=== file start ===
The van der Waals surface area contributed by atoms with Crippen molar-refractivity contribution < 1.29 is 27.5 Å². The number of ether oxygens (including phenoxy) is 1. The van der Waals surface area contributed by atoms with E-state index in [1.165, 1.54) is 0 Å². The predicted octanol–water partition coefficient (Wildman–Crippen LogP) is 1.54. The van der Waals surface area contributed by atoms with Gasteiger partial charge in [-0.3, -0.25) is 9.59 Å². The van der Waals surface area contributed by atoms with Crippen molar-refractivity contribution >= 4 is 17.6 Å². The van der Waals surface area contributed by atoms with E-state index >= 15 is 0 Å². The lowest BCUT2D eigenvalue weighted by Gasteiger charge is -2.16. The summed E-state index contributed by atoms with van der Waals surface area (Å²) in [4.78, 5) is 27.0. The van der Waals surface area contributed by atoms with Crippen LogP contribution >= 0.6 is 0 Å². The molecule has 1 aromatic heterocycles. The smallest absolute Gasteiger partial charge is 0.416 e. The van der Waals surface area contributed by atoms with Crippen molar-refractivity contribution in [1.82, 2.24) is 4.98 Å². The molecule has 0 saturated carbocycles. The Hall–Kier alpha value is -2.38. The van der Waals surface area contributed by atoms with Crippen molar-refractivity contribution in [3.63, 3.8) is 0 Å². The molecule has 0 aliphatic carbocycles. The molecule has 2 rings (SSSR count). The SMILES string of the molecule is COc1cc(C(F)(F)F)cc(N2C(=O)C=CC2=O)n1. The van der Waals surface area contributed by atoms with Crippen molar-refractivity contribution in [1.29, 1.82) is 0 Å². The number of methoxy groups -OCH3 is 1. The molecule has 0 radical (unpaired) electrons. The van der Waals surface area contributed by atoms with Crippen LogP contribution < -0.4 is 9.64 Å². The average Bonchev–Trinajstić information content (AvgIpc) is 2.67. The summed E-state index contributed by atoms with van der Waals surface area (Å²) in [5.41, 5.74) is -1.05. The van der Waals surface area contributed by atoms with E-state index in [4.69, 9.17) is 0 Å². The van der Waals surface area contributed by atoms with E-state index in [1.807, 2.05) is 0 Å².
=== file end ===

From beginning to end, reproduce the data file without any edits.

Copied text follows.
The van der Waals surface area contributed by atoms with Crippen molar-refractivity contribution < 1.29 is 27.5 Å². The number of ether oxygens (including phenoxy) is 1. The van der Waals surface area contributed by atoms with E-state index in [1.165, 1.54) is 0 Å². The predicted octanol–water partition coefficient (Wildman–Crippen LogP) is 1.54. The van der Waals surface area contributed by atoms with Gasteiger partial charge in [-0.3, -0.25) is 9.59 Å². The van der Waals surface area contributed by atoms with Crippen molar-refractivity contribution >= 4 is 17.6 Å². The van der Waals surface area contributed by atoms with E-state index >= 15 is 0 Å². The lowest BCUT2D eigenvalue weighted by Gasteiger charge is -2.16. The summed E-state index contributed by atoms with van der Waals surface area (Å²) in [4.78, 5) is 27.0. The van der Waals surface area contributed by atoms with Crippen LogP contribution >= 0.6 is 0 Å². The molecule has 1 aromatic heterocycles. The smallest absolute Gasteiger partial charge is 0.416 e. The van der Waals surface area contributed by atoms with Crippen molar-refractivity contribution in [1.82, 2.24) is 4.98 Å². The molecule has 0 saturated carbocycles. The Hall–Kier alpha value is -2.38. The van der Waals surface area contributed by atoms with Crippen molar-refractivity contribution in [3.63, 3.8) is 0 Å². The molecule has 0 aliphatic carbocycles. The molecule has 2 rings (SSSR count). The SMILES string of the molecule is COc1cc(C(F)(F)F)cc(N2C(=O)C=CC2=O)n1. The van der Waals surface area contributed by atoms with Crippen molar-refractivity contribution in [1.29, 1.82) is 0 Å². The number of methoxy groups -OCH3 is 1. The molecule has 0 radical (unpaired) electrons. The van der Waals surface area contributed by atoms with Crippen LogP contribution < -0.4 is 9.64 Å². The average Bonchev–Trinajstić information content (AvgIpc) is 2.67. The summed E-state index contributed by atoms with van der Waals surface area (Å²) in [5.41, 5.74) is -1.05. The van der Waals surface area contributed by atoms with E-state index in [4.69, 9.17) is 0 Å². The van der Waals surface area contributed by atoms with E-state index in [1.807, 2.05) is 0 Å².